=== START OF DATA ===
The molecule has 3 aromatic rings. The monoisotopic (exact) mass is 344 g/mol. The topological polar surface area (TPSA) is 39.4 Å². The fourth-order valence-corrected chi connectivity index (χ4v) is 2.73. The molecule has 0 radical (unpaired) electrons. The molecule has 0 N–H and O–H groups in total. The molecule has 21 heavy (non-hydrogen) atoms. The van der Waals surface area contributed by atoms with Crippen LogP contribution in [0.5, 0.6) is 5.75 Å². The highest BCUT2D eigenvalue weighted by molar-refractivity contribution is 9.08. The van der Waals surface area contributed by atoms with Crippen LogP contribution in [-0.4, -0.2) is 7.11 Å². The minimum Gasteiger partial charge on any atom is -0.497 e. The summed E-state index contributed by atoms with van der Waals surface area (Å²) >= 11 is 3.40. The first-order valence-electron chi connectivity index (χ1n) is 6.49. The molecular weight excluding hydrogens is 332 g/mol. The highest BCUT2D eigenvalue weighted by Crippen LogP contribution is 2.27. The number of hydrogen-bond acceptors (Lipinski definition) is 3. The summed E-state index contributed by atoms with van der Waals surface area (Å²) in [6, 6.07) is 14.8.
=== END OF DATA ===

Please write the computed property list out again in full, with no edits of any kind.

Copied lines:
The molecule has 3 aromatic rings. The monoisotopic (exact) mass is 344 g/mol. The topological polar surface area (TPSA) is 39.4 Å². The fourth-order valence-corrected chi connectivity index (χ4v) is 2.73. The molecule has 0 radical (unpaired) electrons. The molecule has 0 N–H and O–H groups in total. The molecule has 21 heavy (non-hydrogen) atoms. The van der Waals surface area contributed by atoms with Crippen LogP contribution in [0.5, 0.6) is 5.75 Å². The highest BCUT2D eigenvalue weighted by molar-refractivity contribution is 9.08. The van der Waals surface area contributed by atoms with Crippen LogP contribution in [-0.4, -0.2) is 7.11 Å². The minimum Gasteiger partial charge on any atom is -0.497 e. The summed E-state index contributed by atoms with van der Waals surface area (Å²) >= 11 is 3.40. The first-order valence-electron chi connectivity index (χ1n) is 6.49. The molecular weight excluding hydrogens is 332 g/mol. The highest BCUT2D eigenvalue weighted by Crippen LogP contribution is 2.27. The number of hydrogen-bond acceptors (Lipinski definition) is 3. The summed E-state index contributed by atoms with van der Waals surface area (Å²) in [6, 6.07) is 14.8.